Illinois is operating on a $46.5 billion general fund budget. Most states set a goal for their rainy day funds between 5% and 15%, according to the National Conference of State Legislatures, the Illinois legislature’s Commission on Government Forecasting and Accountability said in a report this month on the status of the rainy-day fund.

“Illinois’ goal of 5% of the total of general funds revenues estimated for FY 2023 would be approximately $2.3 billion,” COGFA said.

The proposed legislation calls for a $200 million deposit into the budget stabilization fund and $200 million into the pension stabilization fund — which would supplement scheduled contributions to pay down the unfunded liabilities — when the state closes out the fiscal year with its accounts payable log below $3 billion.

While the goal is to reach a 7.5% balance of general fund revenues when the budget fund hits a 5% level, a portion of the $200 million would go to the pension stabilization fund until the budget stabilization fund reaches 7.5%, at which point all the funds would then go to the pension stabilization fund. There’s no cap on the pension account.

Illinois first established the budget stabilization fund in 2000, according to COGFA. It was funded with a $226 million deposit from the tobacco settlement recovery fund in 2001. It received an additional $50 million infusion in 2004.

Deposits into the rainy-day fund were previously triggered by projected revenue growth of more than 4% from the prior year, which didn’t result in any material deposits. It held a modest $125 million in fiscal 2016, but that was drained during the budget impasse. When lawmakers approved the sale of recreational cannabis in 2019, they earmarked 10% of cannabis tax revenues, after various administrative expenses, for the rainy-day fund.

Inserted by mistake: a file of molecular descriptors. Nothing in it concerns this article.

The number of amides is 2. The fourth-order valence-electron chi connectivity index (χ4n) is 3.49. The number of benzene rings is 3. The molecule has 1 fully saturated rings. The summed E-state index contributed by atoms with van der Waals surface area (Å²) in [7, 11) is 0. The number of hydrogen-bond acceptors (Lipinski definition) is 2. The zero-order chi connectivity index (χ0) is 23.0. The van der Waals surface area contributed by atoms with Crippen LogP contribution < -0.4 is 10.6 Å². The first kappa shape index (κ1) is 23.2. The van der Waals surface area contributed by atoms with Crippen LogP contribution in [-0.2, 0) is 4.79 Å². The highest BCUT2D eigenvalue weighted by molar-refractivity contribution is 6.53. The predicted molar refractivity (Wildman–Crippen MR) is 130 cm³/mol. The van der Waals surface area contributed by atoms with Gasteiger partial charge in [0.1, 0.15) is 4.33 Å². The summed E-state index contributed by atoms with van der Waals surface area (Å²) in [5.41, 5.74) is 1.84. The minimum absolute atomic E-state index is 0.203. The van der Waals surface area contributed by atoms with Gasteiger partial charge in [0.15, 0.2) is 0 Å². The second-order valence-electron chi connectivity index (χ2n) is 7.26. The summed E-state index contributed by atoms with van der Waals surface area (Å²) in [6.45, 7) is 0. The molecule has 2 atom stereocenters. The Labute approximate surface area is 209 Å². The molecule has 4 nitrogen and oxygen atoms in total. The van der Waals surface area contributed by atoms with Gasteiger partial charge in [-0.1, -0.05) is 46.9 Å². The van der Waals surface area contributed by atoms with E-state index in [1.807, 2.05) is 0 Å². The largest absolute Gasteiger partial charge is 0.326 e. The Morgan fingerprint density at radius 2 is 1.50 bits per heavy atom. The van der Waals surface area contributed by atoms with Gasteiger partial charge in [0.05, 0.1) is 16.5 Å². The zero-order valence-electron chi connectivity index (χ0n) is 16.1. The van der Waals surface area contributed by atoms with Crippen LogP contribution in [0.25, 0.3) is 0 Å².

“With cannabis regulation fund transfers equaling $25.6 million, the end of year balance for FY 2022 was the highest ever for the BSF at $751.7 million,” COGFA said in its August revenue report that included a review of the rainy-day fund. With the fiscal 2023 general fund transfers and an estimated $34 million in cannabis regulation transfers “the budget stabilization fund could retain a balance of almost $1.1 billion in FY 2023, with no expected transfers out.”

The existing language lacks full clarity on future transfers but “even with the ambiguities in the statutes about the components for triggering funds to be put into the BSF and the 5% limit, the fact that the funding of the budget stabilization fund is again being discussed highlights the recent improvement in Illinois’ fiscal condition,” COGFA revenue analyst Lynnae Kapp wrote.

The state will hold an investor meeting on Wednesday, Sept. 21, in advance of an anticipated $700 million competitive general obligation bond sale. State officials will present information and answer questions from participants.

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September 15, 2022 at 09:03AM